In nearby Cape Columbine Nature Reserve, the See Kombuis (Sea Kitchen) is the only real place to stop for a bite to eat in the park, but it’s not a place where you’ll have to settle for second best. Deceptively rustic, this spot offers an unapologetically local experience. Take a seat at one of the converted fishing boat tables, bury your toes in the sand, and sip a cold beer while you take your pick from a menu of dirt-cheap, freshly caught seafood.

Be warned: the portions are enormous and the wine flows freely.

West Coast National Park, South Africa
West Coast National Park | André Gilden/Moment/Getty Images

Hike through flowers by the sea

After stuffing yourself with West Coast gastronomic delights, you might feel like an activity that involves more than just lifting your hand to your mouth. Fortunately, Paternoster (like most of the Western Cape’s coastal areas) is a bit of an activity haven during the summer months. Hiking is freely available and beautiful in both the West Coast National Park and Cape Columbine Nature Reserve.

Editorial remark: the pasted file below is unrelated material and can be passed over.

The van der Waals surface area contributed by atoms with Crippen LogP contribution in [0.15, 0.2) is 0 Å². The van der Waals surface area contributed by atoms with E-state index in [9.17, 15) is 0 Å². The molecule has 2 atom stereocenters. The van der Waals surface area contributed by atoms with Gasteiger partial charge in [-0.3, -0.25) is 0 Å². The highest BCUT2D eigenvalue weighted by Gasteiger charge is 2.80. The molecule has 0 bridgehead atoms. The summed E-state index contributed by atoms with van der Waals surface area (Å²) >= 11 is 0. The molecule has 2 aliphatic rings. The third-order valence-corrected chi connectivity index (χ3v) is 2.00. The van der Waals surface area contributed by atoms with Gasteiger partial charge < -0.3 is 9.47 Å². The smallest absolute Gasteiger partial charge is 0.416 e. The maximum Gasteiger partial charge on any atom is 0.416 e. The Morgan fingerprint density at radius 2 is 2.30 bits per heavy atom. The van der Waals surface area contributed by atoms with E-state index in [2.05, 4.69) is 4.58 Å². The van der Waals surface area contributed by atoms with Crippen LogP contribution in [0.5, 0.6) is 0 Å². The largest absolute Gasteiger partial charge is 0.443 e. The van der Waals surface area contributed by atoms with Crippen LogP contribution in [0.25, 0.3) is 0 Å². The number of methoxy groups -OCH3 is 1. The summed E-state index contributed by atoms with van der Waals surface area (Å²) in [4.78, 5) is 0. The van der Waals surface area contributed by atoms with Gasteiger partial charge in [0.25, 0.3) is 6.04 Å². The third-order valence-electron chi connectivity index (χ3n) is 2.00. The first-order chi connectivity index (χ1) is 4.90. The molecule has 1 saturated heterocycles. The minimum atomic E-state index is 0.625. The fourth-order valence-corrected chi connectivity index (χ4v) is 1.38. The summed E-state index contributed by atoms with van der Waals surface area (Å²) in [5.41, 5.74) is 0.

Cape Columbine Nature Reserve is just outside the village itself. From July to September, it bursts into a tapestry of colors as the ground gets covered in a blanket of orange, white, yellow, and purple spring flowers. Even outside those months though, it’s worth a languid and lazy day trip. The lighthouse is one of the last manned lighthouses in South Africa. For a small fee, you can climb to the top to take in the panoramic view. If lady luck is smiling, you might even spot whales or dolphins out at sea.

Paternoster, Western Cape Province, South Africa
Chad Henning/Gallo Images ROOTS RF/Getty Images

There’s a near-constant breeze in this part of the world, so you’ll find plenty of kite-surfing instruction is available both in Paternoster and neighboring towns of Yzerfontein and Velddrif. There’s also kayaking, canoeing, and other on-the-water sports available for those who simply have to flex their athletic muscles regularly.

A word of warning: don’t be tempted towards the more “in the water” sports, and stick to swimming in hotel pools instead. Despite looking like a Grecian postcard, the water is icy cold all year round. Unless you’re a polar-plunge masochist, it’s bitterly unpleasant to swim in, though every summer you’ll see a handful of courageous souls and small, toughened local children who brave the foot-numbingly chilly waters for a dip.

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Sophie Baker is a contributor for Thrillist.